Question by ihranrp: home furnace temperature rise 30-60 degrees f?
I understand how to check, what i dont understand is why it isnt more important to check that the outgoing temp is under the specified max. How would it even be possible that if you had an outgoing temp of 140 degrees to have a return temp of 110 (low end of spec)??? How can you have a return temp any higher than room temp? I opened up some return air flow to bring temp from 157 to 140 outgoing, my return temp is 75, only because I removed a return trunk cover close to a feed trunk so it is getting some warmer air in the return. I understand the reason for checking this is so you do not cook the heat exchanger but why is return air temp even an issue? Bottom line is I now have a temp rise of 65, which is close to spec. Can someone shed some light on this??
Brand new furnace, a coil cleaned, brand new 20 dollar filter, answer #1 really doesnt answer the question. Just because a car red lines at 6500 rpms doesnt mean it will last if you run it there all the time. How can it be possible to have a return temp any higher than room temp? So if room temp is say 70, how could you possibly have a outgoing temp of say 100, or how bout you feed it 100 degree air, does anybody see what Im getting at?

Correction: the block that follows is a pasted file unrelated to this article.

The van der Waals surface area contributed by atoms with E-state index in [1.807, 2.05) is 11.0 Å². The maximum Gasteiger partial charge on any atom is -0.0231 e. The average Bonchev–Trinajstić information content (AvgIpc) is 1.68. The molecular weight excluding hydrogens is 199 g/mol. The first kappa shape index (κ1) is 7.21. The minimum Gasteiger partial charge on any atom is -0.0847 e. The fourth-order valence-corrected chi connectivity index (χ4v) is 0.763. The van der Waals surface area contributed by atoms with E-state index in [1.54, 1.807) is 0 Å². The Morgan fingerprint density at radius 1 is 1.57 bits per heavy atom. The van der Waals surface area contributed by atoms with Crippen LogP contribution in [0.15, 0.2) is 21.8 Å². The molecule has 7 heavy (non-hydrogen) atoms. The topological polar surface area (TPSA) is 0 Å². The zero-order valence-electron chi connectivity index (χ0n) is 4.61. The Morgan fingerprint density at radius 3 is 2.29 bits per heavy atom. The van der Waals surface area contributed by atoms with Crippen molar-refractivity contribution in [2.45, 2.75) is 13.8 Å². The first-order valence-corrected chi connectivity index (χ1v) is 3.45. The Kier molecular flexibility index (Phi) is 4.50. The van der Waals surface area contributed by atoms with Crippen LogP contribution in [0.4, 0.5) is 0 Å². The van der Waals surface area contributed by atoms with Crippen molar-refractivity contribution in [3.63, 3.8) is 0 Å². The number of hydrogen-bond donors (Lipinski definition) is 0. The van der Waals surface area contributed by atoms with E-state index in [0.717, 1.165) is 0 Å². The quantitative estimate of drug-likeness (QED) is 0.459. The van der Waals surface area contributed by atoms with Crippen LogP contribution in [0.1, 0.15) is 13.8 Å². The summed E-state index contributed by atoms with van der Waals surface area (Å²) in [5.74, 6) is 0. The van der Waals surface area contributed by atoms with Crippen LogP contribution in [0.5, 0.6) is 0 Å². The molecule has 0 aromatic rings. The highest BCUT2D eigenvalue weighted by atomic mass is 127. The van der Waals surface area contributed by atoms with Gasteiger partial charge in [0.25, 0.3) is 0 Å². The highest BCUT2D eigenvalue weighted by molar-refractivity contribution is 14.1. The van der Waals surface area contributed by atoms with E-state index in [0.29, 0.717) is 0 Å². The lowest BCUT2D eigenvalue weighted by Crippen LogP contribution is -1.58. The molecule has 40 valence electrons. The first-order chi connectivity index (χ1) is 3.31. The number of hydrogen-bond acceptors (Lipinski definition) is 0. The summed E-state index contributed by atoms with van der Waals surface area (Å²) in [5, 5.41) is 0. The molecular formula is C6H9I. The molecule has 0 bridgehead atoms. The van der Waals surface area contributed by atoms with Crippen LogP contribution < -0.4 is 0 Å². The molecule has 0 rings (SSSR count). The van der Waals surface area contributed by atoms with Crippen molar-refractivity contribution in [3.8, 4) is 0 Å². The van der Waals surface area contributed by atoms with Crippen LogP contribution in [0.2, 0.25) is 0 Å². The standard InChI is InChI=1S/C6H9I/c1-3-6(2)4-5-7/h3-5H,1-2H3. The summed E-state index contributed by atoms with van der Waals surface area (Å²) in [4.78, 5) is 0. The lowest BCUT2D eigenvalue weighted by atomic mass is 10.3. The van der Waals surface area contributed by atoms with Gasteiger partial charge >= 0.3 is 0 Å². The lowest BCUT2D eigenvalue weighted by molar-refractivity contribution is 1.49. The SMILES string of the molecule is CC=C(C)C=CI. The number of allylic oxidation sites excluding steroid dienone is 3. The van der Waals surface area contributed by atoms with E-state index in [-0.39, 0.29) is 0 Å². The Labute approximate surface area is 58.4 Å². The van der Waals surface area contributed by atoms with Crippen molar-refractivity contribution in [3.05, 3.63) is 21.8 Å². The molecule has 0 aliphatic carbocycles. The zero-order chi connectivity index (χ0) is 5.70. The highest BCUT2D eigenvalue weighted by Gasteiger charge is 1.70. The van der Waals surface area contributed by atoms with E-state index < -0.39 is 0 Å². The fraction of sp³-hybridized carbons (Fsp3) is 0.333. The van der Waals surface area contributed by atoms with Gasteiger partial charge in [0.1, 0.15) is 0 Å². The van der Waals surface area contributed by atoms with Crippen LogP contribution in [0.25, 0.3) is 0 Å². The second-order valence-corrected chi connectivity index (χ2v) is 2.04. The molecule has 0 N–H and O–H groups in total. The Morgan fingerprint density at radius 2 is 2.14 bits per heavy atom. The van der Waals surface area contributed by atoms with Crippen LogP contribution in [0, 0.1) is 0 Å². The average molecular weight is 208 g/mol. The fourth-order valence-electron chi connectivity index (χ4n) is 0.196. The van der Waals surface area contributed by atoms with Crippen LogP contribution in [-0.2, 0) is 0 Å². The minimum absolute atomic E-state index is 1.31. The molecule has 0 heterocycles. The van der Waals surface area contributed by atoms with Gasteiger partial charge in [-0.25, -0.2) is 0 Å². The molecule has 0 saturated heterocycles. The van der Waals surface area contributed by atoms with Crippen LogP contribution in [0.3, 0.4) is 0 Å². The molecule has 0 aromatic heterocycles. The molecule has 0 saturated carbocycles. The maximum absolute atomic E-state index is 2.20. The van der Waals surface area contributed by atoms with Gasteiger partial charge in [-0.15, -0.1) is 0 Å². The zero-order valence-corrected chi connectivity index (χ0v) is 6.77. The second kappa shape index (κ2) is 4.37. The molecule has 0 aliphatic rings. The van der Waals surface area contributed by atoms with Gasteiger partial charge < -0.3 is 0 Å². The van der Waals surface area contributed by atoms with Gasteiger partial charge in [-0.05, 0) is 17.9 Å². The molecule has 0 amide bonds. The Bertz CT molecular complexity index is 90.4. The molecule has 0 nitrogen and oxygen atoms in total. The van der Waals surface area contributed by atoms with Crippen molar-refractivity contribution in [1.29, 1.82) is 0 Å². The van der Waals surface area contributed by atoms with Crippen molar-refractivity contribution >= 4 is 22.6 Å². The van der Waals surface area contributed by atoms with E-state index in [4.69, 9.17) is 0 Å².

Answer by hillbilly named Possum
measuring temp rise is a way of checking for proper air flow and fan speed.
you should first check the manifold pressure and make sure its right.
a hi temp rise is usually caused by a dirty a-coil, plugged filter, plugged secondary heat exchanger or a dirty blower wheel. (all causes of low air flow)
as far as the hi limit spec….the furnace will kill the burner if the hi limit switch is tripped……usually 3 trips will cause a 3 hr lockout.
Possum, hvac guy
Powered by Yahoo! Answers
Give your answer to this question below!